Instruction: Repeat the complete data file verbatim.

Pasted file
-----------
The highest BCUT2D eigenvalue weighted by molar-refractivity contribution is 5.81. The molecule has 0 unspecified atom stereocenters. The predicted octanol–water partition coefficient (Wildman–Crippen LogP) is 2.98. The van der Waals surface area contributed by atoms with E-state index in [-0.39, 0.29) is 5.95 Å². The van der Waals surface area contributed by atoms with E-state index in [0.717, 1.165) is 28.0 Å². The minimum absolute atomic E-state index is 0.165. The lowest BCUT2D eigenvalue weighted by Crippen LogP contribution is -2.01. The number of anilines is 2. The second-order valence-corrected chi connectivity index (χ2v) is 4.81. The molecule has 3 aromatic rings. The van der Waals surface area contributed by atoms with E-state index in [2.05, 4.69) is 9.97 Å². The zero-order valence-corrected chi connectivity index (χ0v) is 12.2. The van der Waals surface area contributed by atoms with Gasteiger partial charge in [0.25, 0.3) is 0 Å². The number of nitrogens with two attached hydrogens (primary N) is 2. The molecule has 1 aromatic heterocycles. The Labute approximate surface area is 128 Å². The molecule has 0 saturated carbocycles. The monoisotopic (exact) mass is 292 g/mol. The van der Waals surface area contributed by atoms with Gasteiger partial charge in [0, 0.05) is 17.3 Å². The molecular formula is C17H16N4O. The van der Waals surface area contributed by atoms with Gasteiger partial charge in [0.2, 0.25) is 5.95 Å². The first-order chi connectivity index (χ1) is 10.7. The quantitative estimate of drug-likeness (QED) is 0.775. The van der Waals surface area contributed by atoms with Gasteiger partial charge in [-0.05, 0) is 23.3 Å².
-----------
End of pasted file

The highest BCUT2D eigenvalue weighted by molar-refractivity contribution is 5.81. The molecule has 0 unspecified atom stereocenters. The predicted octanol–water partition coefficient (Wildman–Crippen LogP) is 2.98. The van der Waals surface area contributed by atoms with E-state index in [-0.39, 0.29) is 5.95 Å². The van der Waals surface area contributed by atoms with E-state index in [0.717, 1.165) is 28.0 Å². The minimum absolute atomic E-state index is 0.165. The lowest BCUT2D eigenvalue weighted by Crippen LogP contribution is -2.01. The number of anilines is 2. The second-order valence-corrected chi connectivity index (χ2v) is 4.81. The molecule has 3 aromatic rings. The van der Waals surface area contributed by atoms with E-state index in [2.05, 4.69) is 9.97 Å². The zero-order valence-corrected chi connectivity index (χ0v) is 12.2. The van der Waals surface area contributed by atoms with Gasteiger partial charge in [0.25, 0.3) is 0 Å². The number of nitrogens with two attached hydrogens (primary N) is 2. The molecule has 1 aromatic heterocycles. The Labute approximate surface area is 128 Å². The molecule has 0 saturated carbocycles. The monoisotopic (exact) mass is 292 g/mol. The van der Waals surface area contributed by atoms with Gasteiger partial charge in [0, 0.05) is 17.3 Å². The molecular formula is C17H16N4O. The van der Waals surface area contributed by atoms with Gasteiger partial charge in [0.2, 0.25) is 5.95 Å². The first-order chi connectivity index (χ1) is 10.7. The quantitative estimate of drug-likeness (QED) is 0.775. The van der Waals surface area contributed by atoms with Gasteiger partial charge in [-0.05, 0) is 23.3 Å².